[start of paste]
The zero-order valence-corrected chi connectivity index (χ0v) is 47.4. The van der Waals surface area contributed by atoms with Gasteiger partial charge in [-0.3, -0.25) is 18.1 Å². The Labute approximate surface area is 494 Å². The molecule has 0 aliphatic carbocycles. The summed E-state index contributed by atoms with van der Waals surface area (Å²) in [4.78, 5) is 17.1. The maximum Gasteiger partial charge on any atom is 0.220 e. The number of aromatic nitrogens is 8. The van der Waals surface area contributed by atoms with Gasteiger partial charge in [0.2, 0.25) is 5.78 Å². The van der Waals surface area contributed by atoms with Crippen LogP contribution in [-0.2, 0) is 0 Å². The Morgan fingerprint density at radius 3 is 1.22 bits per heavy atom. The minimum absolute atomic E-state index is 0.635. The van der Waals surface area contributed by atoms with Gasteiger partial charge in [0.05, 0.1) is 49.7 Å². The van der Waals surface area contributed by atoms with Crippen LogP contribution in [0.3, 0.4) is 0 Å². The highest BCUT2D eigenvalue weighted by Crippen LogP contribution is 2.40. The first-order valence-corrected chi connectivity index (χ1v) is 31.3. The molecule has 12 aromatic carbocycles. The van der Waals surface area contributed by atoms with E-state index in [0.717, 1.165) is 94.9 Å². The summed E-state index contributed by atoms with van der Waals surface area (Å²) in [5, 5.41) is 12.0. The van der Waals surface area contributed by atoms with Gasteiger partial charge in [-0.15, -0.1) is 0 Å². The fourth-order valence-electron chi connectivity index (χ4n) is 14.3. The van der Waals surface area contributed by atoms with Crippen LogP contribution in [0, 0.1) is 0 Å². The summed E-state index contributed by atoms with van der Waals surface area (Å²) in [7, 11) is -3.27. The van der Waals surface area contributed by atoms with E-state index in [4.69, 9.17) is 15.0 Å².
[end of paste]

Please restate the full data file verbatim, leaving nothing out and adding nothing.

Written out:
The zero-order valence-corrected chi connectivity index (χ0v) is 47.4. The van der Waals surface area contributed by atoms with Gasteiger partial charge in [-0.3, -0.25) is 18.1 Å². The Labute approximate surface area is 494 Å². The molecule has 0 aliphatic carbocycles. The summed E-state index contributed by atoms with van der Waals surface area (Å²) in [4.78, 5) is 17.1. The maximum Gasteiger partial charge on any atom is 0.220 e. The number of aromatic nitrogens is 8. The van der Waals surface area contributed by atoms with Gasteiger partial charge in [0.2, 0.25) is 5.78 Å². The van der Waals surface area contributed by atoms with Crippen LogP contribution in [-0.2, 0) is 0 Å². The Morgan fingerprint density at radius 3 is 1.22 bits per heavy atom. The minimum absolute atomic E-state index is 0.635. The van der Waals surface area contributed by atoms with Gasteiger partial charge in [0.05, 0.1) is 49.7 Å². The van der Waals surface area contributed by atoms with Crippen LogP contribution in [0.3, 0.4) is 0 Å². The highest BCUT2D eigenvalue weighted by Crippen LogP contribution is 2.40. The first-order valence-corrected chi connectivity index (χ1v) is 31.3. The molecule has 12 aromatic carbocycles. The van der Waals surface area contributed by atoms with E-state index in [0.717, 1.165) is 94.9 Å². The summed E-state index contributed by atoms with van der Waals surface area (Å²) in [5, 5.41) is 12.0. The van der Waals surface area contributed by atoms with Gasteiger partial charge in [-0.15, -0.1) is 0 Å². The fourth-order valence-electron chi connectivity index (χ4n) is 14.3. The van der Waals surface area contributed by atoms with Crippen LogP contribution in [0, 0.1) is 0 Å². The summed E-state index contributed by atoms with van der Waals surface area (Å²) in [7, 11) is -3.27. The van der Waals surface area contributed by atoms with E-state index in [4.69, 9.17) is 15.0 Å².